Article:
Normally, I’d be all over a new wiretap abuse story like piranha on a cow, but I’ve been wiped out sick for a couple days now, so I’m really only just getting to pay any attention to the reports from NSA whistleblowers who describe their practices of recording and transcribing, en masse, the conversations of innocent military personnel, journalists, and aid workers—passing around the juicy bits for their own amusement.
Obviously, this is pretty appalling. But what I haven’t seen many people pointing out, with the exception of one poster at the Heritage blog, is that it was also probably perfectly legal at the time, though I wouldn’t be surprised if it at least violated internal NSA policy.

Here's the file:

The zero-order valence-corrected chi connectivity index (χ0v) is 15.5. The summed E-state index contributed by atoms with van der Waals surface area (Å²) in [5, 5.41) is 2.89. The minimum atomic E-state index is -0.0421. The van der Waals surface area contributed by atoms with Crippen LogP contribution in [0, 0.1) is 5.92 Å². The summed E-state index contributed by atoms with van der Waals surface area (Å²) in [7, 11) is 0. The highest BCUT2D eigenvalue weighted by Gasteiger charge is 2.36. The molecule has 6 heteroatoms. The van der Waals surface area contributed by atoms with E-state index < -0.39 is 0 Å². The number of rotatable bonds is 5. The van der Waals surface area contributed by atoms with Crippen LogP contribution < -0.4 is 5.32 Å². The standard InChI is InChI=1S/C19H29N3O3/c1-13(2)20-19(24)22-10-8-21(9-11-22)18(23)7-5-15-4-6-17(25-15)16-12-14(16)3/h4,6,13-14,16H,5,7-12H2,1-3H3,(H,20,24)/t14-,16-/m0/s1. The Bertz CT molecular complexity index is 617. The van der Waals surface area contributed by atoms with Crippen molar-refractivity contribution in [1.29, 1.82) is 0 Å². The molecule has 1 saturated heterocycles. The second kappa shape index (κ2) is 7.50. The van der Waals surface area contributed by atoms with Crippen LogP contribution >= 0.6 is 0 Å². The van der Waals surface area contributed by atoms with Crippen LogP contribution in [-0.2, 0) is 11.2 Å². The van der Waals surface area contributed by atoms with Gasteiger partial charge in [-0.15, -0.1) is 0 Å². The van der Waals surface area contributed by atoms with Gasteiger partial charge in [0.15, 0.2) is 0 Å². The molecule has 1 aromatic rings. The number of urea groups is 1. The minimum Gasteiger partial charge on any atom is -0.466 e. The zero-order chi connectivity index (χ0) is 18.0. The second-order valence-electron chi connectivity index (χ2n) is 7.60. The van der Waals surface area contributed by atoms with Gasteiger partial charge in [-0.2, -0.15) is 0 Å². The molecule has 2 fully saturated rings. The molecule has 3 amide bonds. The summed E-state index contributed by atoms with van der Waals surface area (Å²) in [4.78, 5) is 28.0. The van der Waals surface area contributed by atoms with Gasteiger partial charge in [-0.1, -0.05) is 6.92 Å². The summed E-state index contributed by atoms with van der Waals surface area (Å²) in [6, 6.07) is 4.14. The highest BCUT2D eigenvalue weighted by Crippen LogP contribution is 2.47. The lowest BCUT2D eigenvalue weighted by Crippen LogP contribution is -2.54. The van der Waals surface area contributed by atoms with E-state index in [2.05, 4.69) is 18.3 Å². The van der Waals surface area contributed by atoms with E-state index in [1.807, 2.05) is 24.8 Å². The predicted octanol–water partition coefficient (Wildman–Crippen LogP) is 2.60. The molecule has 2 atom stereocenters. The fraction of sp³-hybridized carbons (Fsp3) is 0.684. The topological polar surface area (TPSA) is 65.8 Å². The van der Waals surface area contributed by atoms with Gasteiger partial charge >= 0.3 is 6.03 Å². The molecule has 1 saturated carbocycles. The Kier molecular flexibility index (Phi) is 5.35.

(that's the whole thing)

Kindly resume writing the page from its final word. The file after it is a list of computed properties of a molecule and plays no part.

The key point here is that the conversations they were intercepting appear to have been satellite-phone communications between targets overseas and people back in the U.S.—which I’m assuming would have been classified under FISA as “radio” communications. Now, FISA (even old, pre-gutting FISA) covered radio communications between two parties within the U.S., and it covered international radio communications if the target of the interception was a particular party located in the U.S., requiring a FISA warrant in either case. But a radio intercept where the target was the party overseas? That has always been fair game; they’ve never needed a warrant to conduct that sort of surveillance. If that’s what all these intercepts were, then it’s nothing to do with any secret programs authorized by Bush; that sort of surveillance was already legally unrestricted.